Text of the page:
50066.58239.87736.98672.922656.529709.08
100066.50239.59702.92650.482568.989613.49
200066.49239.46675.86633.322489.599321.38
500066.54238.68663.95627.482431.258997.16
MIP Time
12066.62239.22662.23623.992426.168976.99
30066.46238.14665.66630.962436.359017.34
Age
366.50238.33667.08620.132423.198953.46
566.27238.40656.76621.922429.58986.49
1066.60237.69662.86629.932425.788991.02
Regarding the MIP time limit, we see that, overall, 120 s is preferable, particularly for eight machines or more. For four and six machines, 300 s is preferable; however, the results are close here.
The results concerning the number of ACO iterations show that, generally, 5000 iterations provide the best average results across all machines. It is only for the instance with four machines that 2000 iterations works better. However, for these instances, the results are very close across all possible settings. As with MS, more ACO iterations could be considered, but this would lead to very few CMSA iterations being completed within the total time limit.
The results concerning the maximum age parameter are not as clear. A low maximum age (3) seems the best option overall.

Appendix D. Results of the Mixed Integer Program, Column Generation and Ant Colony Optimisation

Table A3 shows the results for the mixed integer program (MIP) (a single run per instance), column generation (CG) on its own CG and parallel ant colony optimisation (ACO) [29]. Since the MIP is deterministic, a single run per instance was conducted. For CG and ACO, which are stochastic, thirty runs per instance were conducted.
Table A3. MIP, CG and ACO for the RCJS problem. UB is the upper bound; Best is the best solution found across 25 runs; Mean is the average solution quality across 24 runs. The best results are highlighted in boldface.
Table A3. MIP, CG and ACO for the RCJS problem. UB is the upper bound; Best is the best solution found across 25 runs; Mean is the average solution quality across 24 runs. The best results are highlighted in boldface.
InstanceMIPCGACO
UBBestMeanSDBestMeanSD
3 - 5505.00558.81558.810.00505.00505.361.08
3 - 23149.07151.91156.903.27149.07149.070.00
3 - 5367.4276.8776.870.0069.3669.360.00
4 - 2823.8127.7827.780.0023.9424.551.33
4 - 4266.7399.4699.460.0067.6468.191.47
4 - 6142.4255.9755.970.0045.9645.960.00
5 - 7315.46291.02291.020.00255.03272.0912.93
5 - 21174.83235.72235.720.00168.63170.634.36
5 - 62372.97289.55289.550.00264.97271.105.39
6 - 10-980.76988.624.74828.92860.8623.17
6 - 28213.58276.29278.201.15218.37226.914.13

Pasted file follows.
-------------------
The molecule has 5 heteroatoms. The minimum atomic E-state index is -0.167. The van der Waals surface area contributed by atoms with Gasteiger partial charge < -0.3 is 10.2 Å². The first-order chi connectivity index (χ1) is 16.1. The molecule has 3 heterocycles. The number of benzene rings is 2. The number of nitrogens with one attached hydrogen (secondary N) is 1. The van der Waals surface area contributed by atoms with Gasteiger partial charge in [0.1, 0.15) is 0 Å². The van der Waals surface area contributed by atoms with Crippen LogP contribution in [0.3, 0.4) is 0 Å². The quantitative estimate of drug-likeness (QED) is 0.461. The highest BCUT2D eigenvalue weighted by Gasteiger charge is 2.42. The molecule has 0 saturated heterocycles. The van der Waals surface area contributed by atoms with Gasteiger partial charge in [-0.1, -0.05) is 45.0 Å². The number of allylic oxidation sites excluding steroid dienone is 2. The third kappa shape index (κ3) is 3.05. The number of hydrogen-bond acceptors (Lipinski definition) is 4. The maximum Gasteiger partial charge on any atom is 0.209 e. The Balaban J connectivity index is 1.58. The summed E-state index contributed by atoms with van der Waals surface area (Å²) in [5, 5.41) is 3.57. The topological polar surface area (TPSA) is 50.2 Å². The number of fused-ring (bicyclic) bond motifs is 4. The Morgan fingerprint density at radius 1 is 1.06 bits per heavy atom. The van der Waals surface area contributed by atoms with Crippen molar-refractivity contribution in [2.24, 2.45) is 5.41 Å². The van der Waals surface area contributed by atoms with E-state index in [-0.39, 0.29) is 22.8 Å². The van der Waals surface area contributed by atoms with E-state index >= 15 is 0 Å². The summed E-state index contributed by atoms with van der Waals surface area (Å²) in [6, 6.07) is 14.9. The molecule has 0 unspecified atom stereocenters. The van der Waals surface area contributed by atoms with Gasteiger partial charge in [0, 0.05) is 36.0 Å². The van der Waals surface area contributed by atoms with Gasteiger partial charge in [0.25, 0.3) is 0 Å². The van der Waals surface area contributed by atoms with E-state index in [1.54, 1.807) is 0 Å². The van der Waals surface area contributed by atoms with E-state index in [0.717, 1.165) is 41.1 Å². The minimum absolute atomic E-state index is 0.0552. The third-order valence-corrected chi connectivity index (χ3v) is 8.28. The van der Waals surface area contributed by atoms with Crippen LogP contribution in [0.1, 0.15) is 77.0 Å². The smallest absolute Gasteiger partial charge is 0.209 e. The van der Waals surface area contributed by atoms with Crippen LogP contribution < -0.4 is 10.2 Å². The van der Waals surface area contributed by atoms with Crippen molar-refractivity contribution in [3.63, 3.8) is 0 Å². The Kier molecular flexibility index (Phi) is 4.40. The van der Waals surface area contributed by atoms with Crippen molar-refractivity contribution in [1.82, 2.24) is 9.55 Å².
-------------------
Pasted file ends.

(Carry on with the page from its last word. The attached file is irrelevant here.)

6 - 58254.07275.50282.1711.06236.05248.5510.43
7 - 5563.85483.98491.5811.61433.53453.7011.90
7 - 23-639.37643.912.50553.45597.0226.85
7 - 47-574.14574.140.00446.10469.3018.87
8 - 3-761.38769.905.46671.12703.8127.67
8 - 53-529.67545.0110.04464.28488.4111.66
8 - 77-1408.131424.6224.391232.721291.0930.83
9 - 20-1017.121040.2818.91925.65961.8627.72
9 - 47-1416.231416.230.001243.271275.2627.42
9 - 62-1587.651587.650.001455.661512.0933.61
10 - 7-2730.182779.3137.382549.462704.64107.84
10 - 13-2446.872454.6910.282245.942302.9239.89
10 - 31-679.91679.910.00611.71643.6525.05
11 - 21-1119.511119.510.001008.001057.3826.02
11 - 56-1926.501956.8617.841845.931875.6525.62
11 - 63-2209.792214.597.962032.362092.4447.81
12 - 14-1935.001967.1028.071830.311882.3726.23
12 - 36-3248.843275.5315.083033.783138.6066.32
12 - 80-2683.732684.360.382433.862495.5561.31
15 - 2-4274.774403.9370.533961.824121.60106.77
15 - 3-4655.974775.44146.924368.664514.54121.22
15 - 5-3799.433823.0973.363512.333618.1067.65
20 - 2-9173.919249.9149.758788.978935.63119.47
20 - 5-16,033.4016,192.51170.1214,779.8015,050.51137.54
20 - 6-8273.118273.110.007865.088048.25156.97

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Figure 1. The precedence graph of an instance of the RCJS problem.
Figure 1. The precedence graph of an instance of the RCJS problem.
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Figure 2. A simple example where three jobs have to execute on one machine. There are three solutions and the completion times of the jobs on each machine are different for the three solutions (first occurrence of a 1). The first row of binary values for each job shows the values of the variable in the first solutions. In the first solution, for example, job 1 completes at time point 3, job 2 at time point 4 and job 3 at time point 7. Moreover, the variable for job 1 at time point 5, for example, has value 1—that is, z 1 , 5 = 1 . The same holds for the second solution. However, variable z 1 , 5 has value 0 for the third solution.
Figure 2. A simple example where three jobs have to execute on one machine. There are three solutions and the completion times of the jobs on each machine are different for the three solutions (first occurrence of a 1). The first row of binary values for each job shows the values of the variable in the first solutions. In the first solution, for example, job 1 completes at time point 3, job 2 at time point 4 and job 3 at time point 7. Moreover, the variable for job 1 at time point 5, for example, has value 1—that is, z 1 , 5 = 1 . The same holds for the second solution. However, variable z 1 , 5 has value 0 for the third solution.
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Figure 3. A larger number of sets generated compared to those in Figure 2. Two of the original sets (indicated by bold borders) are split further into the dark grey and black sets.
Figure 3. A larger number of sets generated compared to those in Figure 2. Two of the original sets (indicated by bold borders) are split further into the dark grey and black sets.
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Figure 4. This example considers the same toy instance, as in Figure 2, in which three jobs have to execute on three machines. The variable values (with respect to Model 1) are indicated for the same three solutions as those displayed in Figure 2.